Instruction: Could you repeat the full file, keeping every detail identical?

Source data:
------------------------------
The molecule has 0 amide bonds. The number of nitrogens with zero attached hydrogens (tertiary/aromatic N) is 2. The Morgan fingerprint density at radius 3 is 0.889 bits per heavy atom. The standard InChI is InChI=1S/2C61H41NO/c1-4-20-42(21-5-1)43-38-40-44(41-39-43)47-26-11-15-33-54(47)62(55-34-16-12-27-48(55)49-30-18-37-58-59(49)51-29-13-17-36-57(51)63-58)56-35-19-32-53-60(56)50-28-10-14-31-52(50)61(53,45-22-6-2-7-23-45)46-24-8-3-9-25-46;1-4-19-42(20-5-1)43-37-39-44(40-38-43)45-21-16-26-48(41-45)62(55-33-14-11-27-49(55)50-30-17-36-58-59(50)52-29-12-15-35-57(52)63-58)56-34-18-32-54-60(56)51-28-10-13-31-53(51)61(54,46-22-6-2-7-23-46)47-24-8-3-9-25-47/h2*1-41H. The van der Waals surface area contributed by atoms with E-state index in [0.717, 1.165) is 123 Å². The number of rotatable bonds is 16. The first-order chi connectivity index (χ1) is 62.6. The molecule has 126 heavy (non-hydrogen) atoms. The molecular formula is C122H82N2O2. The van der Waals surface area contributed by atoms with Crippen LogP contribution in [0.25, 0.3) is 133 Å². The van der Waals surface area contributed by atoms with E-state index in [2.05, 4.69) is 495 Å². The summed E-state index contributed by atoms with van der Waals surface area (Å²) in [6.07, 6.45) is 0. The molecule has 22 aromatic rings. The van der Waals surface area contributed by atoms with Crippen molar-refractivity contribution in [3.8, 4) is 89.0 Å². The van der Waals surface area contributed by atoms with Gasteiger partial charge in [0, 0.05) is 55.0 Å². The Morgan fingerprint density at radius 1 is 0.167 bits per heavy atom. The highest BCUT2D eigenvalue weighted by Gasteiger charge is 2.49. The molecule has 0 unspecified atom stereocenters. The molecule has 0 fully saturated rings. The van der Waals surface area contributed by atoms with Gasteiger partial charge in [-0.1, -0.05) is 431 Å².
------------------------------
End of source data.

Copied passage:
The molecule has 0 amide bonds. The number of nitrogens with zero attached hydrogens (tertiary/aromatic N) is 2. The Morgan fingerprint density at radius 3 is 0.889 bits per heavy atom. The standard InChI is InChI=1S/2C61H41NO/c1-4-20-42(21-5-1)43-38-40-44(41-39-43)47-26-11-15-33-54(47)62(55-34-16-12-27-48(55)49-30-18-37-58-59(49)51-29-13-17-36-57(51)63-58)56-35-19-32-53-60(56)50-28-10-14-31-52(50)61(53,45-22-6-2-7-23-45)46-24-8-3-9-25-46;1-4-19-42(20-5-1)43-37-39-44(40-38-43)45-21-16-26-48(41-45)62(55-33-14-11-27-49(55)50-30-17-36-58-59(50)52-29-12-15-35-57(52)63-58)56-34-18-32-54-60(56)51-28-10-13-31-53(51)61(54,46-22-6-2-7-23-46)47-24-8-3-9-25-47/h2*1-41H. The van der Waals surface area contributed by atoms with E-state index in [0.717, 1.165) is 123 Å². The number of rotatable bonds is 16. The first-order chi connectivity index (χ1) is 62.6. The molecule has 126 heavy (non-hydrogen) atoms. The molecular formula is C122H82N2O2. The van der Waals surface area contributed by atoms with Crippen LogP contribution in [0.25, 0.3) is 133 Å². The van der Waals surface area contributed by atoms with E-state index in [2.05, 4.69) is 495 Å². The summed E-state index contributed by atoms with van der Waals surface area (Å²) in [6.07, 6.45) is 0. The molecule has 22 aromatic rings. The van der Waals surface area contributed by atoms with Crippen molar-refractivity contribution in [3.8, 4) is 89.0 Å². The van der Waals surface area contributed by atoms with Gasteiger partial charge in [0, 0.05) is 55.0 Å². The Morgan fingerprint density at radius 1 is 0.167 bits per heavy atom. The highest BCUT2D eigenvalue weighted by Gasteiger charge is 2.49. The molecule has 0 unspecified atom stereocenters. The molecule has 0 fully saturated rings. The van der Waals surface area contributed by atoms with Gasteiger partial charge in [-0.1, -0.05) is 431 Å².